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Myanmar defends decision barring Rohingya from voting

U.N. Secretary-General Ban Ki-moon (right) meets with Myanmar's Foreign Minister Wunna Maung Lwin ahead of the United Nations General Assembly at the U.N. headquarters in New York Thursday, when the Myanmar minister defended his country's barring of ethnic Rohingya from voting. (Photo: REUTERS)

By Mattew Pennington
September 24, 2015

WASHINGTON — Myanmar has defended a decision barring 800,000 ethnic minority people from voting in November elections by saying that green card holders can't vote in U.S. elections either.

Foreign Minister Wanna Maung Lwin drew awkward laughter Thursday in New York at the Council on Foreign Relations when he likened the situation of foreign citizens permitted to live and work in the U.S. with Myanmar's so-called "white card" holders, many of them stateless Rohingya Muslims.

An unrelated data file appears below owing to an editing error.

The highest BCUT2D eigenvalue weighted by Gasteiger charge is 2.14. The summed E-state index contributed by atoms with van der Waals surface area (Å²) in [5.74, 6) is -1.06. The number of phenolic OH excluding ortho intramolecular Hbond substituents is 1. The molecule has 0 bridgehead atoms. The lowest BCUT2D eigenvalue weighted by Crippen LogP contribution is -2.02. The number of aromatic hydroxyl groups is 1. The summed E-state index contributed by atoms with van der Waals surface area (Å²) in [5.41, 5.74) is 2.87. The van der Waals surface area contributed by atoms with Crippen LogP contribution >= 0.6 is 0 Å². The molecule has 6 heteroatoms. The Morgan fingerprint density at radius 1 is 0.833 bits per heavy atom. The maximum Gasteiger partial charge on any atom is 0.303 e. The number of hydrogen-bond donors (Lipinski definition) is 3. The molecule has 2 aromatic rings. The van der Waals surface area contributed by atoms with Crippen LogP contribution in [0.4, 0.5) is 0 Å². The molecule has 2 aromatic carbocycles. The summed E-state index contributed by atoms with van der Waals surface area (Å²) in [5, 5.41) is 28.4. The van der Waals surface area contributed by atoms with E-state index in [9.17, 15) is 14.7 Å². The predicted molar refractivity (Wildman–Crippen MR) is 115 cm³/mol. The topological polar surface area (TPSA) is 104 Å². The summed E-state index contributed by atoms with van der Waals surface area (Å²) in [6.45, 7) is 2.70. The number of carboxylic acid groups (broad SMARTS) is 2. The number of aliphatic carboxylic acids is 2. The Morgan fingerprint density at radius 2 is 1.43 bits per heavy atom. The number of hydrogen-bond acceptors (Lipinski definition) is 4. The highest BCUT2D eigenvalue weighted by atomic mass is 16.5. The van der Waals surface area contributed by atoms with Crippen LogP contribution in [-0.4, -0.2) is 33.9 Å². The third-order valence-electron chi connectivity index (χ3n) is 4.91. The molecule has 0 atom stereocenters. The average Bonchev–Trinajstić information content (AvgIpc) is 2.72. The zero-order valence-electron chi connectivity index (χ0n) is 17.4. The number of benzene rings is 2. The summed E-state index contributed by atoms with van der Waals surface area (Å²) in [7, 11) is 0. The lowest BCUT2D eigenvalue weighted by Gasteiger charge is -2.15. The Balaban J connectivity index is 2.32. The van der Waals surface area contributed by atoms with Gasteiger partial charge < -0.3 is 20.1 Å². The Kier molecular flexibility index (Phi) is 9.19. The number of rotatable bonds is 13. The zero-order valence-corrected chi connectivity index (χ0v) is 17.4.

In March, Myanmar declared the temporary identification cards invalid. Those who held them could vote in the last national elections in 2010, but they won't be able to vote this time.

That's drawn international criticism. It is the latest sign of discrimination against a persecuted, stateless minority. Many Rohingya have lived in Myanmar for decades.

U.N. Secretary-General Ban Ki-moon on Thursday met Wanna Maung Lwin and expressed concern about the disenfranchisement of previously eligible minority groups, mostly Rohingya.

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